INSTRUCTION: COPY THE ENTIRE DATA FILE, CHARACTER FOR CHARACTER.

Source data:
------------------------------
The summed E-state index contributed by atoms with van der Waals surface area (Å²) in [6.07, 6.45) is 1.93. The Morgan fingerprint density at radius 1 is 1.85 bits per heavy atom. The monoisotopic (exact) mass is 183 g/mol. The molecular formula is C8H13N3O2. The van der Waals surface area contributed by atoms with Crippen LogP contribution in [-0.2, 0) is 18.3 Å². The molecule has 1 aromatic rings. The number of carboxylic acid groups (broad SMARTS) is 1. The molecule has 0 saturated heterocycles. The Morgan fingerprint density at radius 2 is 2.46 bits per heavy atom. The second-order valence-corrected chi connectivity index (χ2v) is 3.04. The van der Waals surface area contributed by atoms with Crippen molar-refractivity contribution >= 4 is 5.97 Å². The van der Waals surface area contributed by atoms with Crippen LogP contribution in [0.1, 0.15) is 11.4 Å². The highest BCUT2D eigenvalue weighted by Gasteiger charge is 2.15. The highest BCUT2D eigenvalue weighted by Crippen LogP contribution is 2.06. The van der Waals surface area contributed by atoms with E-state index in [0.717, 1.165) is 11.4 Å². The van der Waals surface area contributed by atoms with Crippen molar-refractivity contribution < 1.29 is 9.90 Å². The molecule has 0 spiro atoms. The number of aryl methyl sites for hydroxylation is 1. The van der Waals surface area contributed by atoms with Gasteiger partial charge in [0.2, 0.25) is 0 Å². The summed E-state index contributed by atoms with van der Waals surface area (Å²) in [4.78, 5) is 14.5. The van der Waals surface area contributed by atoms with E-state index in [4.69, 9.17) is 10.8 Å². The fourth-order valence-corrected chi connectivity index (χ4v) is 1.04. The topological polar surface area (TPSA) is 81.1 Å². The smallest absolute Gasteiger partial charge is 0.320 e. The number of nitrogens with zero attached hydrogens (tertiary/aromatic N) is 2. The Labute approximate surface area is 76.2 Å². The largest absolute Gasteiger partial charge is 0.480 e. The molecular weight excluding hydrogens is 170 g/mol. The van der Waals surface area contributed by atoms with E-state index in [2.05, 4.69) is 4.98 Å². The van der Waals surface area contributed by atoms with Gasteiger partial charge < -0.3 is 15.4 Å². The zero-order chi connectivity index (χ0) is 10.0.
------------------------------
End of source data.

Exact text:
The summed E-state index contributed by atoms with van der Waals surface area (Å²) in [6.07, 6.45) is 1.93. The Morgan fingerprint density at radius 1 is 1.85 bits per heavy atom. The monoisotopic (exact) mass is 183 g/mol. The molecular formula is C8H13N3O2. The van der Waals surface area contributed by atoms with Crippen LogP contribution in [-0.2, 0) is 18.3 Å². The molecule has 1 aromatic rings. The number of carboxylic acid groups (broad SMARTS) is 1. The molecule has 0 saturated heterocycles. The Morgan fingerprint density at radius 2 is 2.46 bits per heavy atom. The second-order valence-corrected chi connectivity index (χ2v) is 3.04. The van der Waals surface area contributed by atoms with Crippen molar-refractivity contribution >= 4 is 5.97 Å². The van der Waals surface area contributed by atoms with Crippen LogP contribution in [0.1, 0.15) is 11.4 Å². The highest BCUT2D eigenvalue weighted by Gasteiger charge is 2.15. The highest BCUT2D eigenvalue weighted by Crippen LogP contribution is 2.06. The van der Waals surface area contributed by atoms with E-state index in [0.717, 1.165) is 11.4 Å². The van der Waals surface area contributed by atoms with Crippen molar-refractivity contribution < 1.29 is 9.90 Å². The molecule has 0 spiro atoms. The number of aryl methyl sites for hydroxylation is 1. The van der Waals surface area contributed by atoms with Gasteiger partial charge in [0.2, 0.25) is 0 Å². The summed E-state index contributed by atoms with van der Waals surface area (Å²) in [4.78, 5) is 14.5. The van der Waals surface area contributed by atoms with E-state index in [4.69, 9.17) is 10.8 Å². The fourth-order valence-corrected chi connectivity index (χ4v) is 1.04. The topological polar surface area (TPSA) is 81.1 Å². The smallest absolute Gasteiger partial charge is 0.320 e. The number of nitrogens with zero attached hydrogens (tertiary/aromatic N) is 2. The Labute approximate surface area is 76.2 Å². The largest absolute Gasteiger partial charge is 0.480 e. The molecular weight excluding hydrogens is 170 g/mol. The van der Waals surface area contributed by atoms with E-state index in [2.05, 4.69) is 4.98 Å². The van der Waals surface area contributed by atoms with Gasteiger partial charge < -0.3 is 15.4 Å². The zero-order chi connectivity index (χ0) is 10.0.